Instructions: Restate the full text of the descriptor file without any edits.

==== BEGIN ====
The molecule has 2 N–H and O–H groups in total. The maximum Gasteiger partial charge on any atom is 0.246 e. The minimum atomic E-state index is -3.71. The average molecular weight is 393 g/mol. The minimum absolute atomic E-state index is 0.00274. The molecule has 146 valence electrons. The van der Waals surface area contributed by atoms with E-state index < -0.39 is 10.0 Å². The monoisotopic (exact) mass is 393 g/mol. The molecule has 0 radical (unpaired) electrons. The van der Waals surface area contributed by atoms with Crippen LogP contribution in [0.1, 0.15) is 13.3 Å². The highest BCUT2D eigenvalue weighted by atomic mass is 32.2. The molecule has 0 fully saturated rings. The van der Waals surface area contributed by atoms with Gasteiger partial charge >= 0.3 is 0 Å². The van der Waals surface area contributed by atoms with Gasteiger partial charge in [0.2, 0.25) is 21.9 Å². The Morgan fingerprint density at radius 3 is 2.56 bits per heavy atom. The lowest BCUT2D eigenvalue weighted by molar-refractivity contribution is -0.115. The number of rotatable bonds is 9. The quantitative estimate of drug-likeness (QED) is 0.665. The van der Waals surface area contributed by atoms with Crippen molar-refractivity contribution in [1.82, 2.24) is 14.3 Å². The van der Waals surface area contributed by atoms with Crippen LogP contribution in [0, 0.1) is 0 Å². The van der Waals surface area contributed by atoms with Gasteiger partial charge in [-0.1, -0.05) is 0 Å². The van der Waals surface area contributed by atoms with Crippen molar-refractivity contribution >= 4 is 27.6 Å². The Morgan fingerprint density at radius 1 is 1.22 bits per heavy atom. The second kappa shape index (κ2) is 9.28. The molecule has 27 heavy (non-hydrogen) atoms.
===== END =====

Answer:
The molecule has 2 N–H and O–H groups in total. The maximum Gasteiger partial charge on any atom is 0.246 e. The minimum atomic E-state index is -3.71. The average molecular weight is 393 g/mol. The minimum absolute atomic E-state index is 0.00274. The molecule has 146 valence electrons. The van der Waals surface area contributed by atoms with E-state index < -0.39 is 10.0 Å². The monoisotopic (exact) mass is 393 g/mol. The molecule has 0 radical (unpaired) electrons. The van der Waals surface area contributed by atoms with Crippen LogP contribution in [0.1, 0.15) is 13.3 Å². The highest BCUT2D eigenvalue weighted by atomic mass is 32.2. The molecule has 0 fully saturated rings. The van der Waals surface area contributed by atoms with Gasteiger partial charge >= 0.3 is 0 Å². The van der Waals surface area contributed by atoms with Gasteiger partial charge in [0.2, 0.25) is 21.9 Å². The Morgan fingerprint density at radius 3 is 2.56 bits per heavy atom. The lowest BCUT2D eigenvalue weighted by molar-refractivity contribution is -0.115. The number of rotatable bonds is 9. The quantitative estimate of drug-likeness (QED) is 0.665. The van der Waals surface area contributed by atoms with Crippen molar-refractivity contribution in [1.82, 2.24) is 14.3 Å². The van der Waals surface area contributed by atoms with Crippen LogP contribution in [0, 0.1) is 0 Å². The van der Waals surface area contributed by atoms with Gasteiger partial charge in [-0.1, -0.05) is 0 Å². The van der Waals surface area contributed by atoms with Crippen molar-refractivity contribution >= 4 is 27.6 Å². The Morgan fingerprint density at radius 1 is 1.22 bits per heavy atom. The second kappa shape index (κ2) is 9.28. The molecule has 27 heavy (non-hydrogen) atoms.